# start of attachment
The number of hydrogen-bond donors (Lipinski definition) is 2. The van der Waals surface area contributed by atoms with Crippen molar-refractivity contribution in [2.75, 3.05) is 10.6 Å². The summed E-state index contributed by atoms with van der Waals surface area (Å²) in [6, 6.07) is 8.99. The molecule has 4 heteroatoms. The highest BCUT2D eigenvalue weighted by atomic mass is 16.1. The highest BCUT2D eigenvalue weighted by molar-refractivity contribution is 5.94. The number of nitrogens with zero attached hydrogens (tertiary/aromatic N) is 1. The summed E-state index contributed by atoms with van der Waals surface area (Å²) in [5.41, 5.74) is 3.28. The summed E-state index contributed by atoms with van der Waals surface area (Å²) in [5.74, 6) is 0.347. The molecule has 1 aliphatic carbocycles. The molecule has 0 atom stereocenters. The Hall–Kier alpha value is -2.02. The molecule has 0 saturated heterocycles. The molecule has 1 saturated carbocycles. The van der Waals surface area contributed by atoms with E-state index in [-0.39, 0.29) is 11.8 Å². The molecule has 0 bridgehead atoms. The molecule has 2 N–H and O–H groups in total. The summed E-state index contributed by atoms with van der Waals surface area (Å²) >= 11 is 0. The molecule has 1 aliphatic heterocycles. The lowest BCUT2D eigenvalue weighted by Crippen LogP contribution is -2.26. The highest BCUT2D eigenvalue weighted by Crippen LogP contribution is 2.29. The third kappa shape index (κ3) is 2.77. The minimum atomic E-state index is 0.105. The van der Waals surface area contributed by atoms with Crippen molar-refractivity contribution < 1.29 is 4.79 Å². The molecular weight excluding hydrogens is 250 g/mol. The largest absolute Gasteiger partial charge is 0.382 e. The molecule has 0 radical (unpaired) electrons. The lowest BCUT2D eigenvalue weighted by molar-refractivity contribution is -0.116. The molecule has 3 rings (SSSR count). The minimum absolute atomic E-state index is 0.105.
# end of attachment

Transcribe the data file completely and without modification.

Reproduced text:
The number of hydrogen-bond donors (Lipinski definition) is 2. The van der Waals surface area contributed by atoms with Crippen molar-refractivity contribution in [2.75, 3.05) is 10.6 Å². The summed E-state index contributed by atoms with van der Waals surface area (Å²) in [6, 6.07) is 8.99. The molecule has 4 heteroatoms. The highest BCUT2D eigenvalue weighted by atomic mass is 16.1. The highest BCUT2D eigenvalue weighted by molar-refractivity contribution is 5.94. The number of nitrogens with zero attached hydrogens (tertiary/aromatic N) is 1. The summed E-state index contributed by atoms with van der Waals surface area (Å²) in [5.41, 5.74) is 3.28. The summed E-state index contributed by atoms with van der Waals surface area (Å²) in [5.74, 6) is 0.347. The molecule has 1 aliphatic carbocycles. The molecule has 0 atom stereocenters. The Hall–Kier alpha value is -2.02. The molecule has 0 saturated heterocycles. The molecule has 1 saturated carbocycles. The van der Waals surface area contributed by atoms with E-state index in [-0.39, 0.29) is 11.8 Å². The molecule has 0 bridgehead atoms. The molecule has 2 N–H and O–H groups in total. The summed E-state index contributed by atoms with van der Waals surface area (Å²) >= 11 is 0. The molecule has 1 aliphatic heterocycles. The lowest BCUT2D eigenvalue weighted by Crippen LogP contribution is -2.26. The highest BCUT2D eigenvalue weighted by Crippen LogP contribution is 2.29. The third kappa shape index (κ3) is 2.77. The minimum atomic E-state index is 0.105. The van der Waals surface area contributed by atoms with Crippen molar-refractivity contribution < 1.29 is 4.79 Å². The molecular weight excluding hydrogens is 250 g/mol. The largest absolute Gasteiger partial charge is 0.382 e. The molecule has 0 radical (unpaired) electrons. The lowest BCUT2D eigenvalue weighted by molar-refractivity contribution is -0.116. The molecule has 3 rings (SSSR count). The minimum absolute atomic E-state index is 0.105.